java,set,set-intersection,set-union

this works :) SetInt Class public class SetInt { int[] setArray = new int[52]; public void add(int a) { if (a < setArray.length - 2) { setArray[a] = a; } } /* * add a to the set in the correct position * * @param a the value to be...

java,set,set-intersection,set-theory

What would be the best way to do this in Java? The first part you are describing is a powerset (as I edited your question to include last week). You would then get the intersection for each set of sets in the powerset. Because you are doing a powerset...

python,list,python-2.7,set,set-intersection

Use a Counter to count how many times each word appears and pick the ones that appear enough: import collections import itertools counts = collections.Counter(itertools.chain.from_iterable(words)) threshold = len(words) - allowed_number_of_times_missing results = {word for word in counts if counts[word] >= threshold} If words can appear repeatedly in a list, you...

python,dictionary,set,iteration,set-intersection

You are making it way too complicated for yourself. You appear to be creating default values for missing keys, so the following is far simpler: for key in dict_A.viewkeys() | dict_A.viewkeys(): some_function(dict_A.get(key, 0), dict_B.get(key, 0)) using the dict.get() function to substitute a default for a missing key. Note that I...

python,python-2.7,set,set-intersection

No, it's not. CPython's set intersection implementation works by parallel iteration over the two sets, in hash order. Matching hashes are further tested for equality. If you have a set of small contiguous ints, they'll all hash to themselves, so everything will work out fine. But if the sets are...

javascript,arrays,algorithm,intersection,set-intersection

The first challenge is to make the function correct. Once it's correct, we can worry about the speed. There are a few things which could trip-up a function like this: NaN Bad limits Repeated numbers Only 1 input array (or none at all) Your original function can handle repeated numbers,...

First of all, when you are programming in C++, you can just use: struct Face { uint a,b,c; }; Here's a simple strategy for implementing operator< that works for the algorithms and containers in the standard library. struct Face { uint a,b,c; bool operator<(Face const& rhs) const { if (...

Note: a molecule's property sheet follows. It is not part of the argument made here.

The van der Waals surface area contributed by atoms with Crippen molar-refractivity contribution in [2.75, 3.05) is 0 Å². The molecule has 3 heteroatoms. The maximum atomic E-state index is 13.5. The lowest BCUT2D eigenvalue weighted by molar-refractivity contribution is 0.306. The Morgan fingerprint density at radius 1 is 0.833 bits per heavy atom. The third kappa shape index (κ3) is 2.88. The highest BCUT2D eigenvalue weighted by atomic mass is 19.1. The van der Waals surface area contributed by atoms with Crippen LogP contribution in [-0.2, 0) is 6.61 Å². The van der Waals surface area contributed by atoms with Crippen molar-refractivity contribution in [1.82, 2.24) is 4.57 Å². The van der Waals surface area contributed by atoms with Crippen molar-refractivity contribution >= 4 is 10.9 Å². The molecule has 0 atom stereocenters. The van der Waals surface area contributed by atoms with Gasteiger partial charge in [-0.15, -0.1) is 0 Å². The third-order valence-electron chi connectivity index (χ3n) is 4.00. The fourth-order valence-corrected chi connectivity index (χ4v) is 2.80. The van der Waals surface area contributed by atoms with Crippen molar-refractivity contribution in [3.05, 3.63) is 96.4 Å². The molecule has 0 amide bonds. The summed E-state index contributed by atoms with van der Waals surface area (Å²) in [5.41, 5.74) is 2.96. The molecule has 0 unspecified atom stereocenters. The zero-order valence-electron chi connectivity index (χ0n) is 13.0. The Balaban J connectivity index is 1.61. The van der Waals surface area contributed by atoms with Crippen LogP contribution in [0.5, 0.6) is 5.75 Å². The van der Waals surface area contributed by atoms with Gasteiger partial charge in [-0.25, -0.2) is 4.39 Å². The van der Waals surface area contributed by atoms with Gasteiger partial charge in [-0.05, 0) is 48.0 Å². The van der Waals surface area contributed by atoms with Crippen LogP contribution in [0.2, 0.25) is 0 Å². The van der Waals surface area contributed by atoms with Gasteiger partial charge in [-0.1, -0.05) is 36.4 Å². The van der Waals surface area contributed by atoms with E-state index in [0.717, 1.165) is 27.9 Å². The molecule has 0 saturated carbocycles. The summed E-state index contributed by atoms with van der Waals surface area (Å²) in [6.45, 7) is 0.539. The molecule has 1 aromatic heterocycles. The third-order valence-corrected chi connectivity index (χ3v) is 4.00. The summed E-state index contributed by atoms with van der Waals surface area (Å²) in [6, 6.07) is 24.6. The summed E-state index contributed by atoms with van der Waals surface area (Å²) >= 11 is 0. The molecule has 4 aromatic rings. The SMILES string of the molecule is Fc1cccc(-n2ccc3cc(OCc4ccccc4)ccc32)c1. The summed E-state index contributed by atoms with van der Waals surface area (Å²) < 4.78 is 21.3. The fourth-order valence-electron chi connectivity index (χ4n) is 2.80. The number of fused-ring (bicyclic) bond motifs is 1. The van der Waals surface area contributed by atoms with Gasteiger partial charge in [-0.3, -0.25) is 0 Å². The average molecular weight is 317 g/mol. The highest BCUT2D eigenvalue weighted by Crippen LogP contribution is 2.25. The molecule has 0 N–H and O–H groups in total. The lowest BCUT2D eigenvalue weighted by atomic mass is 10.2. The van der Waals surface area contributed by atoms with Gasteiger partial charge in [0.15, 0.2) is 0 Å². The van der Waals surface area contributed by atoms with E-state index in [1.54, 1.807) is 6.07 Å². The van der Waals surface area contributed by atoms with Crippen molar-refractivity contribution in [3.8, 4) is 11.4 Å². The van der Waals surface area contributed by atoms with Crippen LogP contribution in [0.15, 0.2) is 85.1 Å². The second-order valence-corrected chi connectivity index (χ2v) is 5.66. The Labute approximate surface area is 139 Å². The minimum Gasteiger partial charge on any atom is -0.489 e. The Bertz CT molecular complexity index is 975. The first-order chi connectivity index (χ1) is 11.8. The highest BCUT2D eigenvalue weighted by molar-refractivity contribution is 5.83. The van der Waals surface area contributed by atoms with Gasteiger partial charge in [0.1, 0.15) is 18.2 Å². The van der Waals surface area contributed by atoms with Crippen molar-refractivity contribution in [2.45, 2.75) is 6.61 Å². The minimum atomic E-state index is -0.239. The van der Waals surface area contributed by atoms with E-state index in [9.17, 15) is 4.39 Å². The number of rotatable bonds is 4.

arrays,fortran,fortran90,fortran95,set-intersection

I am not quite sure what you mean. If you want to compare two arrays index by index, you can do that by just using ==, like so: INTEGER :: a(4), b(4) LOGICAL :: inter(4) a = (/ 1, 2, 3, 4 /) b = (/ 4, 2, 3, 1...

algorithm,data-structures,time-complexity,set-intersection

Take one of the sets and convert it to a hash map. Iterate the other set, and for each member try to look up the element in the hash map. If you find it, add the result to a heap; if the size of the heap grows to one greater...

What about using this double sapply? l <- list(a,b,c,d) sapply(seq_len(length(l)), function(x) sapply(seq_len(length(l)), function(y) length(intersect(unlist(l[x]), unlist(l[y]))))) [,1] [,2] [,3] [,4] [1,] 4 0 0 0 [2,] 0 4 1 0 [3,] 0 1 3 0 [4,] 0 0 0 2 Interpretation: e.g. the element [1,2] of the matrix shows you how...

c++,vector,iterator,containers,set-intersection

The important requirement for an output iterator is that it be valid and write-able for the range [out, out+size of output). Passing c.begin() will lead to the values being overwritten which only works if the container c holds enough elements to overwrite. Imagine that c.begin() returns a pointer to an...

this ought to do what you want import random as RND import string import itertools as IT mock some data fnx = lambda: set(RND.sample(string.ascii_uppercase, 7)) S = [fnx() for c in range(5)] generate an index list of the sets in S so the sets can be referenced more concisely below...